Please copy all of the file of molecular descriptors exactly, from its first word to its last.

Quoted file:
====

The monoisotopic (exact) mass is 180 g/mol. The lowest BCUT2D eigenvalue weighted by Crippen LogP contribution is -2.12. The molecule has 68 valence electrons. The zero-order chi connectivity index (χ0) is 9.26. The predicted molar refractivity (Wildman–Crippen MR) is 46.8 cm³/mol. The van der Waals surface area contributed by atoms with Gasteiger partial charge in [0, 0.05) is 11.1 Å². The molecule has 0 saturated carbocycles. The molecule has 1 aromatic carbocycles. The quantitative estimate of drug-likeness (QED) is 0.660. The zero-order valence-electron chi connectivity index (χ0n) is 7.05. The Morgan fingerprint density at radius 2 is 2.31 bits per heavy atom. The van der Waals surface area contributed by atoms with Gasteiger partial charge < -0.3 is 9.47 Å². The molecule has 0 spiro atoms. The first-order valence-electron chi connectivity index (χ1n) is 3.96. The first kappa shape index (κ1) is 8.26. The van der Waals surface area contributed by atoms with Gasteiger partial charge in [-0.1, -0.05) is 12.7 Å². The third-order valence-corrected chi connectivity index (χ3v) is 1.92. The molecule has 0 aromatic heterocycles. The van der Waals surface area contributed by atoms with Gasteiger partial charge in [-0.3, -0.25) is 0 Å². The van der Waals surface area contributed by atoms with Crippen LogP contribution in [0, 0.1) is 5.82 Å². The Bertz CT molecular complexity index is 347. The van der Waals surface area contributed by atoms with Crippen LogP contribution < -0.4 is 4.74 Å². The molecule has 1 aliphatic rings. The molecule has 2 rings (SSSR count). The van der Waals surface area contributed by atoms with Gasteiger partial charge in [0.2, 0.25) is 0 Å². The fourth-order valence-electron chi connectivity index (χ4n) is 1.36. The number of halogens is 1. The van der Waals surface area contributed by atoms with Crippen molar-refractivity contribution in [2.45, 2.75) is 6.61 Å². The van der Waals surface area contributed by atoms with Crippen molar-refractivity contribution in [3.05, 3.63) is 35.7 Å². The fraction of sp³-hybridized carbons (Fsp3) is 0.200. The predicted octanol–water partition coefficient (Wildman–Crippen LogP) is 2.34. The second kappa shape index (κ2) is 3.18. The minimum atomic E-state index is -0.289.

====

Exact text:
The monoisotopic (exact) mass is 180 g/mol. The lowest BCUT2D eigenvalue weighted by Crippen LogP contribution is -2.12. The molecule has 68 valence electrons. The zero-order chi connectivity index (χ0) is 9.26. The predicted molar refractivity (Wildman–Crippen MR) is 46.8 cm³/mol. The van der Waals surface area contributed by atoms with Gasteiger partial charge in [0, 0.05) is 11.1 Å². The molecule has 0 saturated carbocycles. The molecule has 1 aromatic carbocycles. The quantitative estimate of drug-likeness (QED) is 0.660. The zero-order valence-electron chi connectivity index (χ0n) is 7.05. The Morgan fingerprint density at radius 2 is 2.31 bits per heavy atom. The van der Waals surface area contributed by atoms with Gasteiger partial charge < -0.3 is 9.47 Å². The molecule has 0 spiro atoms. The first-order valence-electron chi connectivity index (χ1n) is 3.96. The first kappa shape index (κ1) is 8.26. The van der Waals surface area contributed by atoms with Gasteiger partial charge in [-0.1, -0.05) is 12.7 Å². The third-order valence-corrected chi connectivity index (χ3v) is 1.92. The molecule has 0 aromatic heterocycles. The van der Waals surface area contributed by atoms with Gasteiger partial charge in [-0.3, -0.25) is 0 Å². The van der Waals surface area contributed by atoms with Crippen LogP contribution in [0, 0.1) is 5.82 Å². The Bertz CT molecular complexity index is 347. The van der Waals surface area contributed by atoms with Crippen LogP contribution < -0.4 is 4.74 Å². The molecule has 1 aliphatic rings. The molecule has 2 rings (SSSR count). The van der Waals surface area contributed by atoms with Gasteiger partial charge in [0.2, 0.25) is 0 Å². The fourth-order valence-electron chi connectivity index (χ4n) is 1.36. The number of halogens is 1. The van der Waals surface area contributed by atoms with Crippen molar-refractivity contribution in [2.45, 2.75) is 6.61 Å². The van der Waals surface area contributed by atoms with Crippen molar-refractivity contribution in [3.05, 3.63) is 35.7 Å². The fraction of sp³-hybridized carbons (Fsp3) is 0.200. The predicted octanol–water partition coefficient (Wildman–Crippen LogP) is 2.34. The second kappa shape index (κ2) is 3.18. The minimum atomic E-state index is -0.289.